What is an Ethical Fund ISA?
Ethical fund ISAs invest only in companies that are considered to meet a certain standard of social or environmental responsibility. What constitutes 'ethical' varies from investor to investor depending on their personal values - for example, some people may feel that investing in the alcohol industry is unethical, while others may not. Therefore, it's vital to discuss your priorities with your ethical fund ISA manager before investing.
Benefits of investing in ethical funds…
- By using your ISA allowance to invest in ethical funds, you can be sure that your money only goes towards causes that tie in with your personal values and morals.
- From a purely practical point of view, companies which have a good ethics track record are less likely to become embroiled in regulatory disputes, court cases and public boycotts - all of which can have a negative effect on share prices. Therefore, your investments may benefit from better long-term prospects - especially as consumers become more ethically aware.
- An ethical fund ISA allows you to diversify your investment portfolio into new, sustainable markets.
- By using your ISA allowance to invest in ethical funds, you can reap the returns tax-efficiently, with the extra reassurance that your money is being used in ways that tie in with your principles.
How do I go about investing in an ethical fund?
It can be tricky for individual investors to judge whether a particular company is operating ethically or not, so most ethical investments are made via a fund manager. An ethical fund manager will thoroughly research potential investment targets, ensuring that they meet certain criteria. Often, ethical fund managers will assess companies on both positive criteria (i.e. activities they engage in that are actively ethical) and negative criteria (i.e. activities they engage in that are actively unethical).
Positive criteria might include:
- Does the company have specific environmental protection guidelines and practices?
- Is the company taking steps to reduce its environmental impact?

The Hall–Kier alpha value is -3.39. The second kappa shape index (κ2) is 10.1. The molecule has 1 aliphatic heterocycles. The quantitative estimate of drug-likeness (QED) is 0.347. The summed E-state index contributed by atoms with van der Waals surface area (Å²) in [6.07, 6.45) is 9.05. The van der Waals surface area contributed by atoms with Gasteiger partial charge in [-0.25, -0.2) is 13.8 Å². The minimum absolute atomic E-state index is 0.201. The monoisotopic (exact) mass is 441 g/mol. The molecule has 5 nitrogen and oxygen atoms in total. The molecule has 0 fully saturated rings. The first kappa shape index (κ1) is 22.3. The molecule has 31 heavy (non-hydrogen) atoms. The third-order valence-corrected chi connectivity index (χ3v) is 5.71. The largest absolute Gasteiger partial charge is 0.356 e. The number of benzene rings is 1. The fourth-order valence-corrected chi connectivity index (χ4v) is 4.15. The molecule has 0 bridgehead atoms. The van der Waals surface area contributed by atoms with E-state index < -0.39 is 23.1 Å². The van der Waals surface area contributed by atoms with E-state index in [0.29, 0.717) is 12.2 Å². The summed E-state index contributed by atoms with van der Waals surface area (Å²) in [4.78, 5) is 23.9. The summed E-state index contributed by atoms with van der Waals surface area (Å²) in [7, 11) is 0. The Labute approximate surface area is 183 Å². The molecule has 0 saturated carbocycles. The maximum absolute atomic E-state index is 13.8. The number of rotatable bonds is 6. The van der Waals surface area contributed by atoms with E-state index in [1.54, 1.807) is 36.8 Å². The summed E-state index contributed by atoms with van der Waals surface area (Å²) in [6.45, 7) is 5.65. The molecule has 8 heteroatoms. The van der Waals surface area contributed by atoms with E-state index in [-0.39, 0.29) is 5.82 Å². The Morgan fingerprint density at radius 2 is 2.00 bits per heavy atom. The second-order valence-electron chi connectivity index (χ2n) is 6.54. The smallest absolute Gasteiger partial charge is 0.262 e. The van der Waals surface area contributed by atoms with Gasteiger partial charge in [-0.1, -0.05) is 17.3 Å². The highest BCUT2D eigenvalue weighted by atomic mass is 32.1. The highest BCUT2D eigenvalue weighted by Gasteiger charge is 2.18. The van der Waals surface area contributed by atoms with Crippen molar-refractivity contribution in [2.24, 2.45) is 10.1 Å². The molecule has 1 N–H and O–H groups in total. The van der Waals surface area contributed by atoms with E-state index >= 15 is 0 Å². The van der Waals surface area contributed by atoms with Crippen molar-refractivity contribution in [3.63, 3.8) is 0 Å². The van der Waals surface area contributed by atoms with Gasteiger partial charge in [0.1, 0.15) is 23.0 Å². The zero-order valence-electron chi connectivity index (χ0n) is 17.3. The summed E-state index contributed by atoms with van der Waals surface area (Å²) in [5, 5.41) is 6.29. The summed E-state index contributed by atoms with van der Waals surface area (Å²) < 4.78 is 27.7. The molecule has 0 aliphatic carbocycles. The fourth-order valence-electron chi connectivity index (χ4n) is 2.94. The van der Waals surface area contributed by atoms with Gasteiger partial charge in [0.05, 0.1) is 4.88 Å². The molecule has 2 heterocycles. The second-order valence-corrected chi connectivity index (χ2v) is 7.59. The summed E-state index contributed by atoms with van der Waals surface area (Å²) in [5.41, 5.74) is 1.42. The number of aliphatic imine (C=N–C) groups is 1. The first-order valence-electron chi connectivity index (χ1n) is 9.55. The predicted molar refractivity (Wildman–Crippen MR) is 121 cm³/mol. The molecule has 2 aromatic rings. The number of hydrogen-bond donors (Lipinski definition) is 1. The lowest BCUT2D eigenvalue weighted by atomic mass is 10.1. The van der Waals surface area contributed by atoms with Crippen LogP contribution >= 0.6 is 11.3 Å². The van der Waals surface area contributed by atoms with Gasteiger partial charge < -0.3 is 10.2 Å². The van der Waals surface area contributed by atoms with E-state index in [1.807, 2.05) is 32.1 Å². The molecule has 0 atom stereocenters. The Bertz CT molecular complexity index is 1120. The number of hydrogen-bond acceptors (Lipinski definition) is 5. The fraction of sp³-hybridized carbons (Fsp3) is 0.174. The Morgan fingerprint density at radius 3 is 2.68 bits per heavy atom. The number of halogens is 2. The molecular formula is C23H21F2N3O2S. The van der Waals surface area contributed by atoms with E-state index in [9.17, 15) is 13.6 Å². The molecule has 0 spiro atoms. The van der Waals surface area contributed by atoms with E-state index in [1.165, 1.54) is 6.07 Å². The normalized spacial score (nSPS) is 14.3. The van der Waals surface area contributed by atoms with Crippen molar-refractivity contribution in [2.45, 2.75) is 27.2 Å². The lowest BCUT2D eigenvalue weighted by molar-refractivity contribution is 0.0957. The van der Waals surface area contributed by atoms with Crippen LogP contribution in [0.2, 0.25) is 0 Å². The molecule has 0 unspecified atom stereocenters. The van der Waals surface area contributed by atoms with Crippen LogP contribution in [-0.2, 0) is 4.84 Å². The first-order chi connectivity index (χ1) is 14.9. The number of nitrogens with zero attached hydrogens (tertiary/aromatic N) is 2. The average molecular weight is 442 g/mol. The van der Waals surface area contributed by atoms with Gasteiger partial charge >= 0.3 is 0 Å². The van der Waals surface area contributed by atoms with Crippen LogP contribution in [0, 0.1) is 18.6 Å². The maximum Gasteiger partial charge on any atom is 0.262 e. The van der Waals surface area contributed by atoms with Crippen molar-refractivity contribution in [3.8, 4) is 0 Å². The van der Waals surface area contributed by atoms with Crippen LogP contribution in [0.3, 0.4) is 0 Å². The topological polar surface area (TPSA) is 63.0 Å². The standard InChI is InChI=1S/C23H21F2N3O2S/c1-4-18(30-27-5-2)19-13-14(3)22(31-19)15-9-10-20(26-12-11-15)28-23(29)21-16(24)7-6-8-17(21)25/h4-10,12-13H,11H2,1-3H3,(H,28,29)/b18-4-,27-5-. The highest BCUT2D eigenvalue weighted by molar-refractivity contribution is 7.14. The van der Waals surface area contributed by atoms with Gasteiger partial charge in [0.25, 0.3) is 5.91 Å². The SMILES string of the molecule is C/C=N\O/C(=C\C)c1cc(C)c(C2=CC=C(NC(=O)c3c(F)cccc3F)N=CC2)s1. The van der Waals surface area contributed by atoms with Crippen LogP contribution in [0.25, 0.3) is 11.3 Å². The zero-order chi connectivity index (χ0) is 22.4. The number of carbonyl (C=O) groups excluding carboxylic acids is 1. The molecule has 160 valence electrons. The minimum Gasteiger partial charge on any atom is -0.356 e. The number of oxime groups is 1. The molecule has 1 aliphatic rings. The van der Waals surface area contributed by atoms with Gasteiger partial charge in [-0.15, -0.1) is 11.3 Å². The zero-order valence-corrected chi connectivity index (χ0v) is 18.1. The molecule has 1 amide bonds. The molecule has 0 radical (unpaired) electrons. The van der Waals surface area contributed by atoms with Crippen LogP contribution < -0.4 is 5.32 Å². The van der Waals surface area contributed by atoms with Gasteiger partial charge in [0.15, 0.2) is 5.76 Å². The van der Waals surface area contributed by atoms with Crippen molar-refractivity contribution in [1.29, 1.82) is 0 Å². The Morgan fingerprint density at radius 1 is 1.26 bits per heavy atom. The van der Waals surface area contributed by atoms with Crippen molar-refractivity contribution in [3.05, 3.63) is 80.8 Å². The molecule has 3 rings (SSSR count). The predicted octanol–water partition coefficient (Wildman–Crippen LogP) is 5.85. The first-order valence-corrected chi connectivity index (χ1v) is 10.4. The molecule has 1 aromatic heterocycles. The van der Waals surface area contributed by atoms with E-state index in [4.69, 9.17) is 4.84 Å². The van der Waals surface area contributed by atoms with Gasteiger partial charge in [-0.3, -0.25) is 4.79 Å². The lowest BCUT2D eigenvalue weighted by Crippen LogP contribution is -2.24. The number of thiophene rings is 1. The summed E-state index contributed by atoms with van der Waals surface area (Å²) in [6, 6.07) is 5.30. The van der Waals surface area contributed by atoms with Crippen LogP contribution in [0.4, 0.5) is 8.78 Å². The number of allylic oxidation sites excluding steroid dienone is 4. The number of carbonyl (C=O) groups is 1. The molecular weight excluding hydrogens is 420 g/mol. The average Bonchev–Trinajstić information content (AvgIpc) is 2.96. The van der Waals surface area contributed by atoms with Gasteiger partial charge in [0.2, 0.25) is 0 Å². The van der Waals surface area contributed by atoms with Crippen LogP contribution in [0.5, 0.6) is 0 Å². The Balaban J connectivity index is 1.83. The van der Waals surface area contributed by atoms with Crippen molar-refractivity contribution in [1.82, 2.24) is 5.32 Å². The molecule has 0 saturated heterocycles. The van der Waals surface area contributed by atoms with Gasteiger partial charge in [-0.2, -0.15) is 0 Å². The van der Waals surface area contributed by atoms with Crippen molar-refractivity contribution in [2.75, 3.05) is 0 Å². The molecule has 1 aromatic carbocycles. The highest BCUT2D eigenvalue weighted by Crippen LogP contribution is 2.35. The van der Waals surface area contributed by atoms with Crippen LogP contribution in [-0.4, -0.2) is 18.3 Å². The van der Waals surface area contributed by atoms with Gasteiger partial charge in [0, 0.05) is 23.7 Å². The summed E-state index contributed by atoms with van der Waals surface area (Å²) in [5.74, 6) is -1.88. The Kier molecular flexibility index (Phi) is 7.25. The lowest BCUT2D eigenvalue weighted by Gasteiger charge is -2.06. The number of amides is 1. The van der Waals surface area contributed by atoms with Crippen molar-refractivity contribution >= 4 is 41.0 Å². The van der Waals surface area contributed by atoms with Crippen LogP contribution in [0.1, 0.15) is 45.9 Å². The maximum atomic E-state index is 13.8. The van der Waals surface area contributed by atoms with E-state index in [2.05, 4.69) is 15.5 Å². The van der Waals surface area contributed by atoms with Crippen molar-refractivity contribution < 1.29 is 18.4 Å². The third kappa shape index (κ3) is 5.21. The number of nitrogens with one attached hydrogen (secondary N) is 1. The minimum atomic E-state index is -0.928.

- Does the company ensure the health and safety of all its workers?
- Does the company have a recycling policy?
- Does the company have measures in place to prevent child labour in its factories?
- Does the company pay its workers a fair wage?
Negative criteria might include:
- Is the company involved in the production of weapons?
- Does the company have any ties to animal testing facilities?
- Does the company have any ties with countries that have oppressive regimes or those that have a poor human rights record?
- Is the company involved in industries that might be considered harmful or damaging to those involved in them, such as gambling or pornography?
- Does the company promote harmful products (e.g. tobacco), or promote products in a socially irresponsible way (e.g. infant formula in developing nations)?
- Are the company's manufacturing processes or waste disposal methods harmful to the environment?
This website contains information only and does not constitute advice or a personal recommendation in any way whatsoever. The value of investments and income from them can fall as well as rise and you may not get back the full amount invested. The tax efficiency of ISAs is based on current tax law and there is no guarantee that tax rules will stay the same in the future.
Different types of investment carry different levels of risk and may not be suitable for all investors. Please ensure that you read the Important Risk Information for further details. Prior to making any decision to invest, you should ensure that you are familiar with the risks associated with a particular investment and should read the product literature. If you are in any doubt as to the suitability of a particular investment, both in respect of its objectives and its risk profile, you should seek independent financial advice.